It’s not often that members of Oklahoma’s ultra-conservative Congressional delegation, including U.S. Sens. Jim Inhofe and Tom Coburn, and I agree on an issue, but the growing opposition to the SOPA and PIPA bills has created an interesting coalition of disparate proportions.
The Stop Online Piracy Act (SOPA), pending in the U.S. House of Representatives, and the Protect IP Act (PIPA), pending in the U.S. Senate, are terrible bills that obviously threaten free speech in this country. Oklahoma’s Congressional delegation is waking up to that point, and we should support them on this extremely important issue.
The stated aim of the bills, which are supported by the movie industry, is to crackdown on Internet sites that inappropriately use or make available copyrighted material that illegally makes its way to other countries. The problem is the bills, in their current form, give the federal government sweeping powers to shut down web sites without due process. This is a direct violation of First-Amendment rights.
Most of those people opposed to the two measures also support a crackdown on the piracy and resale of copyrighted material, which means a tremendous loss of revenue to companies and even artists. But the bills are extreme measures that need rethinking and rewriting.
This is what Coburn, a Republican, had to say about PIPA as quoted in a NewsOK.com story:
You’ve got to stop online piracy, but you’ve got to do it in a way that doesn’t affect First Amendment rights.
This is what Inhofe, also a Republican, had to say in a press release on the issue:
While I believe that the intellectual property rights of American companies deserve substantial protection under the law, S. 968, the PROTECT-IP Act, is not the answer to the problem of online counterfeiting and piracy. I share the concerns of America’s technology companies, industry leaders, and the many citizens who have voiced their concerns to my office. It is clear to me that this bill will inflict too heavy a burden on third-party non-infringing entities and could do serious harm to one of the last vestiges that is relatively free from government regulation, the Internet. When addressing intellectual property rights, Congress must be careful to also protect the freedom of speech and flow of information that the Internet provides. Additionally, I have concerns with creating yet another private right of action, which will be used by plaintiffs to stifle Internet innovation, and with requirements in the bill that could negatively impact the Internet’s reliability and performance.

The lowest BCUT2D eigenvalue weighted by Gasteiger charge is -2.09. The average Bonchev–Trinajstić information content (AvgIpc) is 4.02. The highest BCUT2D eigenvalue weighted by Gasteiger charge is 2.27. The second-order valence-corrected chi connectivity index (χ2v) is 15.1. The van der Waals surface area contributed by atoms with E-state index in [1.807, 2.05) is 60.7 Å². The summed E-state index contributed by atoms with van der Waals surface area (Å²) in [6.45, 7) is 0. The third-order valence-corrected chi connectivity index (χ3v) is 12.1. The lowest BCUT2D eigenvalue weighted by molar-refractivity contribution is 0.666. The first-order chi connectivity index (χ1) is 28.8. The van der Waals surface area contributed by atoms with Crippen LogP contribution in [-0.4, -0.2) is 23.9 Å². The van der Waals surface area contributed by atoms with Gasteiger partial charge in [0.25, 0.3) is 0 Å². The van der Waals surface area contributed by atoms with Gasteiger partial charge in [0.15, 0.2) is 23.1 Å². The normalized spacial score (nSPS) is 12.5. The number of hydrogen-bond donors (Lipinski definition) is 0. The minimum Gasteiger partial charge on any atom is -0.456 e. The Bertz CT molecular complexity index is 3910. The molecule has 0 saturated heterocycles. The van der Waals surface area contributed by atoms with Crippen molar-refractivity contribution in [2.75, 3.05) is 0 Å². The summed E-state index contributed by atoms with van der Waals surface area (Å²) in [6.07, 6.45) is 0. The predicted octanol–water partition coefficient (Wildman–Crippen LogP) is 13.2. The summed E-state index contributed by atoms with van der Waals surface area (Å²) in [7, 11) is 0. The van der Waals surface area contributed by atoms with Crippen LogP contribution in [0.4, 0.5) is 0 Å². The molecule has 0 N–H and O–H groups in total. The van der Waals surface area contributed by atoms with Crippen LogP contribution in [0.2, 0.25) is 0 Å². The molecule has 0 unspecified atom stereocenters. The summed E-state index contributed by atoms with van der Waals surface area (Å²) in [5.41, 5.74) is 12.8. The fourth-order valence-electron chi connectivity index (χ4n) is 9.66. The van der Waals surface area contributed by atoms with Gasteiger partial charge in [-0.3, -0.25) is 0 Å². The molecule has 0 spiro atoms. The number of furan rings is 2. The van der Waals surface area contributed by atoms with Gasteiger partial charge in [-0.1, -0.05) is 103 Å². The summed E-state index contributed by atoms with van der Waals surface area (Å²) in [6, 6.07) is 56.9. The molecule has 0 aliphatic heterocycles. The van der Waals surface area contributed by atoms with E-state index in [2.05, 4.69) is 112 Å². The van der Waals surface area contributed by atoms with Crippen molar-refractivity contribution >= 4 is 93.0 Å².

U.S. Reps. Tom Cole, Frank Lucas and John Sullivan, all Republicans, have also expressed their concerns about the bills.
A blackout protest last week among web sites-Okie Funk included-forced many Washington politicians to rethink their support for the bill and some observers say the measures are probably dead or dormant for now. Senate Majority Leader Harry Reid has delayed the vote on PIPA, for example.
Here in Oklahoma, right now, Congressional Republicans are leading the opposition to the bills, making the same arguments of leading, national liberal groups, such as MoveOn.org, and the issue threatens to impact the national elections. As of now, Republicans seem to be gaining political traction from opposing the bills, but President Barack Obama has also expressed concerns over some components of the bills, which some argue could actually hurt his support in Hollywood.
In any event, Democrats need to express more vocal opposition to the bills, centering their concerns on protecting freedom of speech. If they fail to do so, it could damage the party’s election viability this year. If the Internet turns against Obama and other leading Democrats, it could-and I know this might seem overstated-help elect Republicans who oppose the measures. I do think this issue has that much potential on the national level.
As many people have written, this is a battle between New Media and Old Media, which really have much in common, but the bottom line is this: We’re not ever going to go back to an Internet-less world, with all its high-tech progress, futuristic potential and, yes, attendant problems and issues, such as piracy, spam and cyber security.
Old Media risks overplaying its hand and ending up without any new protections at all if it won’t compromise.